We are persuaded that the purported tax deed issued to Rosebud County was not valid and did not convey any interest, that the Montana court in the 1948 action had no jurisdiction over the appellant May W. Bentley and that, the absence of jurisdiction affirmatively appearing on the judgment rolls here in evidence, the former judgment is not a bar to the assertion by appellant of her title to the property in suit.
Section 84-4151, Revised Codes of Montana, 1947
Section 84-4152, Revised Codes of Montana, 1947
Section 84-4156, Revised Codes of Montana, 1947. The section was amended by Section 1, Ch. 17, L. 1947
"Affidavit and Proof of Service
"Guy W. Gray, being duly sworn, on oath deposes and says:
"That he is the duly elected, qualified and acting County Clerk of Rosebud County, Montana;
"That May W. Bentley, named in the Notice of Application for Tax Deed attached hereto, is the owner of the property described therein, and that ........, and that no other person, firm or corporation owned or held any portion of said property, or any other mortgage thereon, according to a search of the Rosebud County records;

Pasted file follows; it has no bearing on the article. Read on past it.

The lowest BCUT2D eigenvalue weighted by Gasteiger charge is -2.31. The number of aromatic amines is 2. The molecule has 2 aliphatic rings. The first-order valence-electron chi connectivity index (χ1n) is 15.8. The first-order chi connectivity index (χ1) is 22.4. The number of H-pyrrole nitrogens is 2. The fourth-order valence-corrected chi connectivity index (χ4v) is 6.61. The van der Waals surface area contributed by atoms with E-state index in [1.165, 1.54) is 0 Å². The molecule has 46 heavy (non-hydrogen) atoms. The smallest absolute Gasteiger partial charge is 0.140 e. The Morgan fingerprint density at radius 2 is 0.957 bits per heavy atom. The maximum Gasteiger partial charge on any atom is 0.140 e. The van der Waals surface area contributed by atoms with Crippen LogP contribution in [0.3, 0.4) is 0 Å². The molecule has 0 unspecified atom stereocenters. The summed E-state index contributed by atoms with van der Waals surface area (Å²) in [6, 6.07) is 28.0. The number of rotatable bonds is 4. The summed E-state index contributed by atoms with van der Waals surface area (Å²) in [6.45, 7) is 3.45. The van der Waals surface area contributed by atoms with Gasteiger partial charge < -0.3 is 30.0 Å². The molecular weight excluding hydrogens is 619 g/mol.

"That he served a copy of the attached notice upon May W. Bentley by depositing in the post office at Forsythe, Montana, an envelope containing a copy of said Notice, securely sealed with postage both regular and for registration thereon, and marked `Return Receipt Requested', said envelope * * * being addressed as follows:
"May W. Bentley, Madison, Wis.,
"That the said letter * * * was returned and is on file in the office of the County Clerk of Rosebud County, Montana;
"That he caused to have a notice of application for tax deed published in the Forsythe Independent for two consecutive weeks as is further shown by affidavit of publication which is on file in the office of the County Clerk of Rosebud County, Montana;
"That the property described in said Notice is unoccupied;
"That the property described in said Notice of Application for tax deed, for which Rosebud County claims title because of unpaid taxes thereon, pursuant to Sec. 2209 of the 1935 Revised Codes of the State of Montana, as amended by Chapter 105 of the 1939 Session Laws of the State of Montana, is as follows, towit:
"All Section 15, Township 11 N. Range 32 E. M. P. M.
"Guy W. Gray County Clerk.
"Subscribed and sworn to before me this 4th day of January 1943.
"J. J. McIntosh (Seal) Notary Public for the State of Montana Residing at Forsythe, Montana. My Commission expires August 14, 1943."